Golfing isn't considered a demanding aerobic sport, like running or biking, so why bother with stretching before a round?
"A player who doesn't stretch before a round takes longer to warm up and perform," says Jerry King, a Professional Golf Association golfer and director of instruction at the Kapalua Golf Academy in Maui, Hawaii. "This usually leads to a slow, bogey-ridden start and a sluggish finish."
Physical preparation for golfing doesn't require hours at the local health club, however. King says just 15 minutes of flexibility stretching with controlled breathing are ideal before strolling the links and can result in a stronger game.
But before stretching, it's important to get the cardiovascular system going.
"Ideally, you should begin each stretching session with at least five minutes of aerobic activity, such as jogging, jumping rope, riding on a stationary bike or any other activity that will raise your core body temperature and get your blood pumping," says King. "Increased blood flow in the muscles improves performance and flexibility."
Once you get your heart pumping, it's time to perform the following stretches:
Calves. Place the ball of your right foot on a raised surface such as the back of a golf cart or a step and lean over slowly until you stretch the calf. Do the same with the left leg.
Hamstrings. Prop your right leg up on the golf cart so it's parallel to the ground. Bend forward slowly from the hip until you feel your hamstring stretch. Do the same with your left leg.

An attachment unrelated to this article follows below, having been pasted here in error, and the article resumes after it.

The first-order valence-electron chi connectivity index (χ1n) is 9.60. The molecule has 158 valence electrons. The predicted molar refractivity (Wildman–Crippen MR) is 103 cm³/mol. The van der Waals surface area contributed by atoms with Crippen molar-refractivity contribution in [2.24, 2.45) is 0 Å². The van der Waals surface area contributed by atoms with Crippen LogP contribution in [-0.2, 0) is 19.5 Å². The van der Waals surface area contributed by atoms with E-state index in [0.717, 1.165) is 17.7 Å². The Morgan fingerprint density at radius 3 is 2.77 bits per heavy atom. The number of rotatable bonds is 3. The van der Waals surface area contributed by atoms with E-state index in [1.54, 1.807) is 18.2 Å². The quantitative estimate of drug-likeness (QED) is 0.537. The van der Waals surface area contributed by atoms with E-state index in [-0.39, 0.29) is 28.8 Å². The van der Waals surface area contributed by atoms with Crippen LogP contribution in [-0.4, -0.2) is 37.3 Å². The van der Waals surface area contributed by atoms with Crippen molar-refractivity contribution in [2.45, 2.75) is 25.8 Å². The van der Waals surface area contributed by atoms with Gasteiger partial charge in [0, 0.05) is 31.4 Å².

Back. Reach up with both hands and grasp the metal bar supporting the cart front. With your feet close together, lean back, leading with your rear end, until your arms are fully extended.
Overall posture. Place a golf club behind your back and hook it between your shoulders. Slowly rotate your upper body to the left and hold, then repeat on the right side.
Conclude these exercises either by swinging a heavy club or two irons.
According to King, you should hold each stretch for four slow breaths -- inhaling and exhaling through the nose -- and perform them in sets of two to five repetitions, with a 15- to 30-second break between each set.
Doing warm-up exercises prior to golfing is crucial, but so is being well-hydrated.
"Get into the habit of drinking a lot of water," says King. "Drinking an ample amount of water -- 10 to 16 ounces prior to and during a round of golf -- will assist you in staying focused and physically strong throughout the round."
Just as important, he adds, is electrolyte replenishment, with help from a sports drink such as Gatorade.
"The more effort you put into fitness and technique, the more positive results you'll experience on the golf course," says King.
© 2014 Main Line Health